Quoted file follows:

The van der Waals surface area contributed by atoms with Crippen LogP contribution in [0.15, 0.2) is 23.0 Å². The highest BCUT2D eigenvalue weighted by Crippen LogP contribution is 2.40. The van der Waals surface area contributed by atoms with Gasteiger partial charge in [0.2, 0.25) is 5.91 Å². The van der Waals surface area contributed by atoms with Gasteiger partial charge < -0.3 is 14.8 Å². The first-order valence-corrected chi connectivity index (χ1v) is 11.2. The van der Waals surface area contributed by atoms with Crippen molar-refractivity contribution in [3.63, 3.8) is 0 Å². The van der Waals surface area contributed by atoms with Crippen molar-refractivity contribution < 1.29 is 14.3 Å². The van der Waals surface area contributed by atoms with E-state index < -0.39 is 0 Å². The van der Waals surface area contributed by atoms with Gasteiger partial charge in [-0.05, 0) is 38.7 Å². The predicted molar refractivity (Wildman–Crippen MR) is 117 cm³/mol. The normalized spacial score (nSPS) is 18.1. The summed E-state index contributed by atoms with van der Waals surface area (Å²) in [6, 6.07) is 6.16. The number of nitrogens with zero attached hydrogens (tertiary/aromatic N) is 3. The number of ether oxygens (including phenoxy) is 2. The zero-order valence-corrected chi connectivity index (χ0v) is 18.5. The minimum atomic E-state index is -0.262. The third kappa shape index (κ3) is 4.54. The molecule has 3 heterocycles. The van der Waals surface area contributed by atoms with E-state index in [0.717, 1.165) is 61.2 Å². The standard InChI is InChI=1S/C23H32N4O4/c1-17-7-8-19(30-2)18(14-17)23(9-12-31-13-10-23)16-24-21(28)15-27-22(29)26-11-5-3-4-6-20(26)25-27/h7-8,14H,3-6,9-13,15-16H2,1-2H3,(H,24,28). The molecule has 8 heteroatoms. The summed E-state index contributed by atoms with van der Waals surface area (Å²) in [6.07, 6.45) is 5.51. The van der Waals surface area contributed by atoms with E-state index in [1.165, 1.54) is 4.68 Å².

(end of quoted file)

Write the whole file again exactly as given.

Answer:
The van der Waals surface area contributed by atoms with Crippen LogP contribution in [0.15, 0.2) is 23.0 Å². The highest BCUT2D eigenvalue weighted by Crippen LogP contribution is 2.40. The van der Waals surface area contributed by atoms with Gasteiger partial charge in [0.2, 0.25) is 5.91 Å². The van der Waals surface area contributed by atoms with Gasteiger partial charge < -0.3 is 14.8 Å². The first-order valence-corrected chi connectivity index (χ1v) is 11.2. The van der Waals surface area contributed by atoms with Crippen molar-refractivity contribution in [3.63, 3.8) is 0 Å². The van der Waals surface area contributed by atoms with Crippen molar-refractivity contribution < 1.29 is 14.3 Å². The van der Waals surface area contributed by atoms with E-state index < -0.39 is 0 Å². The van der Waals surface area contributed by atoms with Gasteiger partial charge in [-0.05, 0) is 38.7 Å². The predicted molar refractivity (Wildman–Crippen MR) is 117 cm³/mol. The normalized spacial score (nSPS) is 18.1. The summed E-state index contributed by atoms with van der Waals surface area (Å²) in [6, 6.07) is 6.16. The number of nitrogens with zero attached hydrogens (tertiary/aromatic N) is 3. The number of ether oxygens (including phenoxy) is 2. The zero-order valence-corrected chi connectivity index (χ0v) is 18.5. The minimum atomic E-state index is -0.262. The third kappa shape index (κ3) is 4.54. The molecule has 3 heterocycles. The van der Waals surface area contributed by atoms with E-state index in [0.717, 1.165) is 61.2 Å². The standard InChI is InChI=1S/C23H32N4O4/c1-17-7-8-19(30-2)18(14-17)23(9-12-31-13-10-23)16-24-21(28)15-27-22(29)26-11-5-3-4-6-20(26)25-27/h7-8,14H,3-6,9-13,15-16H2,1-2H3,(H,24,28). The molecule has 8 heteroatoms. The summed E-state index contributed by atoms with van der Waals surface area (Å²) in [6.07, 6.45) is 5.51. The van der Waals surface area contributed by atoms with E-state index in [1.165, 1.54) is 4.68 Å².